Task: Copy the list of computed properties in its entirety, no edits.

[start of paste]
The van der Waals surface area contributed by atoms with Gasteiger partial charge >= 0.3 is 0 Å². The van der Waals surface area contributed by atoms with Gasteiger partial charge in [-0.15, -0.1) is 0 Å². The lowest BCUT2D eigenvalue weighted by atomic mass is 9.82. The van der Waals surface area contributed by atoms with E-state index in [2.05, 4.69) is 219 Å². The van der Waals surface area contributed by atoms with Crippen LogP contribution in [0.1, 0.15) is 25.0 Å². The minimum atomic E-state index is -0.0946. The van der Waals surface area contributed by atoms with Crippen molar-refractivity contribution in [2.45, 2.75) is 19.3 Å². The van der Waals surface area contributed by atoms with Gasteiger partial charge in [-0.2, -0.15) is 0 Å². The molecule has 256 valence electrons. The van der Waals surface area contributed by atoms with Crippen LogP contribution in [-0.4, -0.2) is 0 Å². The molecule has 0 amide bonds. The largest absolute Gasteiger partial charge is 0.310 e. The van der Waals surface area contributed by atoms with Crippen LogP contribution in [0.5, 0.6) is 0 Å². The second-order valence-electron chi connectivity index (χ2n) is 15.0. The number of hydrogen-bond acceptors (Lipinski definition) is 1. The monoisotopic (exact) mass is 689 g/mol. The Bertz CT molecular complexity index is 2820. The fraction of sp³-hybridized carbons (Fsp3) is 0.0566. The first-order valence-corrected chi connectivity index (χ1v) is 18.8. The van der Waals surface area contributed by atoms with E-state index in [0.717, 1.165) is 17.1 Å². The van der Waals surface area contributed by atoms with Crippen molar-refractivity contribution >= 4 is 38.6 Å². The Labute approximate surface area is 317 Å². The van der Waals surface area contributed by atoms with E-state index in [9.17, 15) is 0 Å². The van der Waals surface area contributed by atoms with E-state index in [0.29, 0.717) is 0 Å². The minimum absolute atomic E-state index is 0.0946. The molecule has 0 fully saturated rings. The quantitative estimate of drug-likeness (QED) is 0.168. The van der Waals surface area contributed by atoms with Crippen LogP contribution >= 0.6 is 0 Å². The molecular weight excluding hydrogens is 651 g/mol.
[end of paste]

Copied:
The van der Waals surface area contributed by atoms with Gasteiger partial charge >= 0.3 is 0 Å². The van der Waals surface area contributed by atoms with Gasteiger partial charge in [-0.15, -0.1) is 0 Å². The lowest BCUT2D eigenvalue weighted by atomic mass is 9.82. The van der Waals surface area contributed by atoms with E-state index in [2.05, 4.69) is 219 Å². The van der Waals surface area contributed by atoms with Crippen LogP contribution in [0.1, 0.15) is 25.0 Å². The minimum atomic E-state index is -0.0946. The van der Waals surface area contributed by atoms with Crippen molar-refractivity contribution in [2.45, 2.75) is 19.3 Å². The van der Waals surface area contributed by atoms with Gasteiger partial charge in [-0.2, -0.15) is 0 Å². The molecule has 256 valence electrons. The van der Waals surface area contributed by atoms with Crippen LogP contribution in [-0.4, -0.2) is 0 Å². The molecule has 0 amide bonds. The largest absolute Gasteiger partial charge is 0.310 e. The van der Waals surface area contributed by atoms with Crippen LogP contribution in [0.5, 0.6) is 0 Å². The second-order valence-electron chi connectivity index (χ2n) is 15.0. The number of hydrogen-bond acceptors (Lipinski definition) is 1. The monoisotopic (exact) mass is 689 g/mol. The Bertz CT molecular complexity index is 2820. The fraction of sp³-hybridized carbons (Fsp3) is 0.0566. The first-order valence-corrected chi connectivity index (χ1v) is 18.8. The van der Waals surface area contributed by atoms with E-state index in [0.717, 1.165) is 17.1 Å². The van der Waals surface area contributed by atoms with Crippen molar-refractivity contribution >= 4 is 38.6 Å². The Labute approximate surface area is 317 Å². The van der Waals surface area contributed by atoms with E-state index in [9.17, 15) is 0 Å². The van der Waals surface area contributed by atoms with E-state index in [0.29, 0.717) is 0 Å². The minimum absolute atomic E-state index is 0.0946. The molecule has 0 fully saturated rings. The quantitative estimate of drug-likeness (QED) is 0.168. The van der Waals surface area contributed by atoms with Crippen LogP contribution >= 0.6 is 0 Å². The molecular weight excluding hydrogens is 651 g/mol.